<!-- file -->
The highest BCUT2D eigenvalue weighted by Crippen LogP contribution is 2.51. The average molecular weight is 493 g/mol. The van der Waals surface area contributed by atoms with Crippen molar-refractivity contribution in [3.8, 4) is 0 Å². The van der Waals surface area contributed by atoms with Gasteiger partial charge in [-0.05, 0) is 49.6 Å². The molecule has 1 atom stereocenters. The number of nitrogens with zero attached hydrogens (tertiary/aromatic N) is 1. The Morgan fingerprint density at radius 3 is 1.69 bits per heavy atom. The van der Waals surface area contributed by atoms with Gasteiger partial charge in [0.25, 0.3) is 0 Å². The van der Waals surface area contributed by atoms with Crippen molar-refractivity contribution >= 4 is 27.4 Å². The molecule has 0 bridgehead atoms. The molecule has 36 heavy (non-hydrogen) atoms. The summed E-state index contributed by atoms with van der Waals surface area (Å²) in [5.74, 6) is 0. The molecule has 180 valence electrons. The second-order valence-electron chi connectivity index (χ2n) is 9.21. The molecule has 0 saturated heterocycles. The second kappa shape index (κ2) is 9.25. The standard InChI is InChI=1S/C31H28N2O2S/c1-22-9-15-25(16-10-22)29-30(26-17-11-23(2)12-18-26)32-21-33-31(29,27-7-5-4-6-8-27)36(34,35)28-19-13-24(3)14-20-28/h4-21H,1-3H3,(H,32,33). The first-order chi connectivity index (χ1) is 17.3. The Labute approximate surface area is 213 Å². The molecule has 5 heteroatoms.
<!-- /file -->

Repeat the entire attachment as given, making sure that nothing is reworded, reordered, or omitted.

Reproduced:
The highest BCUT2D eigenvalue weighted by Crippen LogP contribution is 2.51. The average molecular weight is 493 g/mol. The van der Waals surface area contributed by atoms with Crippen molar-refractivity contribution in [3.8, 4) is 0 Å². The van der Waals surface area contributed by atoms with Gasteiger partial charge in [-0.05, 0) is 49.6 Å². The molecule has 1 atom stereocenters. The number of nitrogens with zero attached hydrogens (tertiary/aromatic N) is 1. The Morgan fingerprint density at radius 3 is 1.69 bits per heavy atom. The van der Waals surface area contributed by atoms with Gasteiger partial charge in [0.25, 0.3) is 0 Å². The van der Waals surface area contributed by atoms with Crippen molar-refractivity contribution >= 4 is 27.4 Å². The molecule has 0 bridgehead atoms. The molecule has 36 heavy (non-hydrogen) atoms. The summed E-state index contributed by atoms with van der Waals surface area (Å²) in [5.74, 6) is 0. The molecule has 180 valence electrons. The second-order valence-electron chi connectivity index (χ2n) is 9.21. The molecule has 0 saturated heterocycles. The second kappa shape index (κ2) is 9.25. The standard InChI is InChI=1S/C31H28N2O2S/c1-22-9-15-25(16-10-22)29-30(26-17-11-23(2)12-18-26)32-21-33-31(29,27-7-5-4-6-8-27)36(34,35)28-19-13-24(3)14-20-28/h4-21H,1-3H3,(H,32,33). The first-order chi connectivity index (χ1) is 17.3. The Labute approximate surface area is 213 Å². The molecule has 5 heteroatoms.